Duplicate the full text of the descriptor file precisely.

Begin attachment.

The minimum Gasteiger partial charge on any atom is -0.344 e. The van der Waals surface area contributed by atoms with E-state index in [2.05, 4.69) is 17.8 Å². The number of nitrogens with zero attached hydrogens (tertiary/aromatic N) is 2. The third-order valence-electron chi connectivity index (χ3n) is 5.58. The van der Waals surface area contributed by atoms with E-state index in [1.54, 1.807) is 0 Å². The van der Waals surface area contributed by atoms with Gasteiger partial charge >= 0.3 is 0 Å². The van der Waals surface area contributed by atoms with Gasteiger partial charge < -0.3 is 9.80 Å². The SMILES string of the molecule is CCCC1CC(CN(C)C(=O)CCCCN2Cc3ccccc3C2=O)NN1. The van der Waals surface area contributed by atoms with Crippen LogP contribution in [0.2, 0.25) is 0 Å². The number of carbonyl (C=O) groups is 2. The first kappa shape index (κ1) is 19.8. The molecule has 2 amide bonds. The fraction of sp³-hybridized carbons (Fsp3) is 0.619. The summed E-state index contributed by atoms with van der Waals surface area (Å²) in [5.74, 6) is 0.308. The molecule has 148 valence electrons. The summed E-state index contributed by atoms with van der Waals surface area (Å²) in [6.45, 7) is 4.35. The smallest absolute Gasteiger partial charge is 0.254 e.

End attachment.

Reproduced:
The minimum Gasteiger partial charge on any atom is -0.344 e. The van der Waals surface area contributed by atoms with E-state index in [2.05, 4.69) is 17.8 Å². The number of nitrogens with zero attached hydrogens (tertiary/aromatic N) is 2. The third-order valence-electron chi connectivity index (χ3n) is 5.58. The van der Waals surface area contributed by atoms with E-state index in [1.54, 1.807) is 0 Å². The van der Waals surface area contributed by atoms with Gasteiger partial charge >= 0.3 is 0 Å². The van der Waals surface area contributed by atoms with Gasteiger partial charge < -0.3 is 9.80 Å². The SMILES string of the molecule is CCCC1CC(CN(C)C(=O)CCCCN2Cc3ccccc3C2=O)NN1. The van der Waals surface area contributed by atoms with Crippen LogP contribution in [0.2, 0.25) is 0 Å². The number of carbonyl (C=O) groups is 2. The first kappa shape index (κ1) is 19.8. The molecule has 2 amide bonds. The fraction of sp³-hybridized carbons (Fsp3) is 0.619. The summed E-state index contributed by atoms with van der Waals surface area (Å²) in [5.74, 6) is 0.308. The molecule has 148 valence electrons. The summed E-state index contributed by atoms with van der Waals surface area (Å²) in [6.45, 7) is 4.35. The smallest absolute Gasteiger partial charge is 0.254 e.